So, to answer the question “Where’d you go, Julie?”, I am here fully alive in the Pacific Northwest. I am currently reading John Wood’s Creating Room to Read A Story of Hope in the Battle for Global Literacy a man who did what an earlier book was titled, Leaving Microsoft to Change the World. All of the board members of VoiceFlame are reading and finding inspiration for our work empowering girls and women, right now in Malawi, through writing and creative expression. I envision us creating Room to Write, but why stop there when there is A World to Write?  I imagine a world where everyone’s voice and stories matter and are respected and honored by others. I want to live in that world. I must begin by fully inhabiting my life even if it’s in my bathrobe, reading and writing.  It’s 5:01 PM. I am living fully and happily with fatigue, pain, stories and healing.

20. The fog, my fog has lifted. The sun is parting the clouds. The world, the Olympic Mountains which I can now see, and the cruise boats departing for Alaska beg me to come out and play. I have not left my condo today. I write. I will rest and I will read which brings me back to me.

Epic summer making for an epic blog post breaking all the rules.  It will likely be the only blog post until September. I invite you to send me your writings and I will post them. Today, I begin a mid-summer at home retreat. I must rest. On the first day of August I’m off to California for a Napa anniversary with my husband, time with his cousin(maybe a San Francisco Bay sail), a week long writing class with Pat Schneider founder of the Amherst Writers & Artists method (the method I use in my writing groups after attending training in 2011), a reunion with the people I traveled to Malawi with and a VoiceFlame board meeting. Living, reading, writing, writing, reading and living fully. Gratefully. I am here. I wish a full life and reading and writing for everyone on this planet.

Remembering My Dad

Robert Edward Abare

Today is Father’s Day and I want to honor my father Robert Edward Abare. I love the picture of my dad in his Marine uniform. I call it his “stud muffin” picture.  I never knew him when he looked like that. The Dad I knew had already suffered polio, was partially paralyzed on one side of his body, had a tracheotomy scar which he called a “war wound,” had lost most of his hair and drank a few too many screwdrivers.

Robert Edward Abare (left)
L.S. Starrett Co.

The Dad I remember made sure we, all nine kids, were sheltered and fed. He worked his entire career for the L.S Starrett company, a precision tool manufacturer since 1880, based in my Dad’s home town of Athol, Massachussets. Dad never graduated from high school, but he was an arm chair philosopher. As I reflect and honor my Dad today, this is the one of the biggest gifts he ever gave me.  My dad always had time to sip a cup of “joe” with me, to tell jokes or stories (often whoppers), and to indulge me in conversations or debates about the true color of the clouds and the sky. For years I tried to learn more about his military service, his polio days but he always stayed in the present.  Only now, I realize what a gift staying in the present is.  Then I felt like my dad was withholding, hiding his true self. Funny, he was there all along.  Dad had this uncanny ability to change the questions and the conversation in such a way that I was forced to examine myself-not others.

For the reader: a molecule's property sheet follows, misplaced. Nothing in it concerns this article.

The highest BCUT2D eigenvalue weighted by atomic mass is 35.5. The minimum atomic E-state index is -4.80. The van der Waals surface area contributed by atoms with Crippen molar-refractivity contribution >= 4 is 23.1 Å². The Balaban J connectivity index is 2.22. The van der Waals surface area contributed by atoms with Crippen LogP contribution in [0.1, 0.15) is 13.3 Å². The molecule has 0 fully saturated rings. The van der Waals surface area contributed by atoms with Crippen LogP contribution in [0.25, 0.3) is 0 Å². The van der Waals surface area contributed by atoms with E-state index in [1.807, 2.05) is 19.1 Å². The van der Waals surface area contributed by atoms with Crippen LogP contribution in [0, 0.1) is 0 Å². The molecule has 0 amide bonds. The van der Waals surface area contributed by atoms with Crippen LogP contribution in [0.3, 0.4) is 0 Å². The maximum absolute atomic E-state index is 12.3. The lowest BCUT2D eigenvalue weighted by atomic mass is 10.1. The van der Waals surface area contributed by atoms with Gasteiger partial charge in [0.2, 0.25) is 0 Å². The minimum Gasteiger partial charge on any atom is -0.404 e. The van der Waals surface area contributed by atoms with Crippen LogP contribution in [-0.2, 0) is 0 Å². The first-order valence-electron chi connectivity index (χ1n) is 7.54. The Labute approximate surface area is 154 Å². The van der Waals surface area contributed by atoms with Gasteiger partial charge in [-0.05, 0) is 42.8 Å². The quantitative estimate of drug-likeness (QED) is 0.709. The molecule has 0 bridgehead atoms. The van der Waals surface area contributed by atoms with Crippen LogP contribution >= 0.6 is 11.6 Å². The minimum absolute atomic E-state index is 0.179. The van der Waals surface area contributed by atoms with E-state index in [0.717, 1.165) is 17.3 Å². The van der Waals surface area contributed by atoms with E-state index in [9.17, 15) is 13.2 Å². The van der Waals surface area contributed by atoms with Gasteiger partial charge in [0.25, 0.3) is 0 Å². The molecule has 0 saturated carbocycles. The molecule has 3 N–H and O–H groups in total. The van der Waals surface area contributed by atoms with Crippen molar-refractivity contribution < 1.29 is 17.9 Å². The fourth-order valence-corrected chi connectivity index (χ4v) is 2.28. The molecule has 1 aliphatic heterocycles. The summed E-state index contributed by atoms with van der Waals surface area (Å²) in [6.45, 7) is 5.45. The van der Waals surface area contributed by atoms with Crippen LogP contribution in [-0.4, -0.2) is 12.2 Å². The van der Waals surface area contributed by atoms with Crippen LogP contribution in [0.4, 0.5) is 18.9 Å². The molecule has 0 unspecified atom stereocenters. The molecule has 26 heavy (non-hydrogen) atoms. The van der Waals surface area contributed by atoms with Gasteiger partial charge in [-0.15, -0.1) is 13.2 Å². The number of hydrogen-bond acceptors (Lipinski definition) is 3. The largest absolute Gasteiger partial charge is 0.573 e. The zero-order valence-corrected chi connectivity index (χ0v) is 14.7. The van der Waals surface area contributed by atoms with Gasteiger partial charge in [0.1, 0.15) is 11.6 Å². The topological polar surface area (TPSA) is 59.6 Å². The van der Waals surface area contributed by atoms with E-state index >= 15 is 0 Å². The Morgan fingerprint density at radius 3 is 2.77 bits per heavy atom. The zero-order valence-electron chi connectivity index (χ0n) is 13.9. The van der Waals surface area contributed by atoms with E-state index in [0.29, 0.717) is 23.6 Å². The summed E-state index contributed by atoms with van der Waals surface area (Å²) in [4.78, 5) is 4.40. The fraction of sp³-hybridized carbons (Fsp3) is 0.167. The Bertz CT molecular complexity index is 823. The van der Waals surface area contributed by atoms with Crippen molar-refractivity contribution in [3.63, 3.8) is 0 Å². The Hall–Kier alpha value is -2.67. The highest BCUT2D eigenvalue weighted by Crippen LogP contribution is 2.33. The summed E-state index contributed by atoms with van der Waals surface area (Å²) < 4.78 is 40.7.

At the kitchen table with Dad

Today I am grateful for my Dad sitting at the table with a cup of “joe” or a vodka and orange screwdriver.  Once I gave my Dad a rock with these Satchel Paige words, “Sometimes I sits and thinks, and sometimes I just sits.” I wonder where the rock is today.  I will sits and thinks, and just sits today to honor him.  Though my Dad was not the type to push his faith on anyone, he often told me to “keep the faith.”  Khaled Bentounès, a Sufi Master, said, “Despite the materialism of our modern century and the infernal noise of its mechanical, industrial, nuclear and military power, there still exist a few representatives of that superior type of humanity who in silence inquire, meditate and pray.”  My mother showed me how to belong to a community of faith.  My father showed me, without words, how to sit in silence, inquire, meditate and pray.  Today I pray that both of my deceased parents can feel my delayed and overflowing gratitude.


Considering language

Today, I’m taking action. There are so many things we commonly say or write that do not seem to be carefully thought about.  Sometimes they’re not considerate towards others rights and feelings. Some of the things I hear, find myself saying or writing, come from my family-of-origin’s and culture’s language.